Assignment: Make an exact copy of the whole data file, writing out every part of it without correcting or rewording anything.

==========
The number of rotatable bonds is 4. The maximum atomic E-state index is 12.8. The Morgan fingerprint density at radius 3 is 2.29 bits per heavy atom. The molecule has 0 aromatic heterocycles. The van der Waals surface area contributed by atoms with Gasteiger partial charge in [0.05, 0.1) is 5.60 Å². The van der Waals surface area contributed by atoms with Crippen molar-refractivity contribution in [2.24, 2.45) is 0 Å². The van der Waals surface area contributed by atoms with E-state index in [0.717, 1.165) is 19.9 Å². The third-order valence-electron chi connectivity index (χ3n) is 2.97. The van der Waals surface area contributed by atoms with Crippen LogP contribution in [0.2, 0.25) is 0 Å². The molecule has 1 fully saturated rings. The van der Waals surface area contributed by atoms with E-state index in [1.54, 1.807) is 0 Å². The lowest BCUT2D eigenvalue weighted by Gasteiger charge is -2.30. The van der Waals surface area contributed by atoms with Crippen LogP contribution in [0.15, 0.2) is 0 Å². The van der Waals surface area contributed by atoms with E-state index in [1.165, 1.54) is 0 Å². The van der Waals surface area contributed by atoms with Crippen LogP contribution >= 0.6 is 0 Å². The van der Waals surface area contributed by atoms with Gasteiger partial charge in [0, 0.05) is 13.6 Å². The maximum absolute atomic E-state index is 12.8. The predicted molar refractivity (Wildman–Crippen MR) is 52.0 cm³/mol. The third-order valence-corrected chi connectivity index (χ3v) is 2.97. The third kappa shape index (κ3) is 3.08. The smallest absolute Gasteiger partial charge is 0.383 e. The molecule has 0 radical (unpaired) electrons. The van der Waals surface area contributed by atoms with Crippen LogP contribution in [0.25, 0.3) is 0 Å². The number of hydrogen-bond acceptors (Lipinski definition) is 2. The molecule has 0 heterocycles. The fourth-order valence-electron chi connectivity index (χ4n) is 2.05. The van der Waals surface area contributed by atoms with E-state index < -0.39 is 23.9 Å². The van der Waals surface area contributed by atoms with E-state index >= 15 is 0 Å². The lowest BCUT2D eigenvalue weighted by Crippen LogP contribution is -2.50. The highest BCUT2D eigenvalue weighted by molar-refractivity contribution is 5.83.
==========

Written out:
The number of rotatable bonds is 4. The maximum atomic E-state index is 12.8. The Morgan fingerprint density at radius 3 is 2.29 bits per heavy atom. The molecule has 0 aromatic heterocycles. The van der Waals surface area contributed by atoms with Gasteiger partial charge in [0.05, 0.1) is 5.60 Å². The van der Waals surface area contributed by atoms with Crippen molar-refractivity contribution in [2.24, 2.45) is 0 Å². The van der Waals surface area contributed by atoms with E-state index in [0.717, 1.165) is 19.9 Å². The third-order valence-electron chi connectivity index (χ3n) is 2.97. The van der Waals surface area contributed by atoms with Crippen LogP contribution in [0.2, 0.25) is 0 Å². The molecule has 1 fully saturated rings. The van der Waals surface area contributed by atoms with E-state index in [1.54, 1.807) is 0 Å². The lowest BCUT2D eigenvalue weighted by Gasteiger charge is -2.30. The van der Waals surface area contributed by atoms with Crippen LogP contribution in [0.15, 0.2) is 0 Å². The van der Waals surface area contributed by atoms with E-state index in [1.165, 1.54) is 0 Å². The van der Waals surface area contributed by atoms with Crippen LogP contribution >= 0.6 is 0 Å². The van der Waals surface area contributed by atoms with Gasteiger partial charge in [0, 0.05) is 13.6 Å². The maximum absolute atomic E-state index is 12.8. The predicted molar refractivity (Wildman–Crippen MR) is 52.0 cm³/mol. The third-order valence-corrected chi connectivity index (χ3v) is 2.97. The third kappa shape index (κ3) is 3.08. The smallest absolute Gasteiger partial charge is 0.383 e. The molecule has 0 radical (unpaired) electrons. The van der Waals surface area contributed by atoms with Crippen LogP contribution in [0.25, 0.3) is 0 Å². The number of hydrogen-bond acceptors (Lipinski definition) is 2. The molecule has 0 heterocycles. The fourth-order valence-electron chi connectivity index (χ4n) is 2.05. The van der Waals surface area contributed by atoms with E-state index < -0.39 is 23.9 Å². The van der Waals surface area contributed by atoms with E-state index >= 15 is 0 Å². The lowest BCUT2D eigenvalue weighted by Crippen LogP contribution is -2.50. The highest BCUT2D eigenvalue weighted by molar-refractivity contribution is 5.83.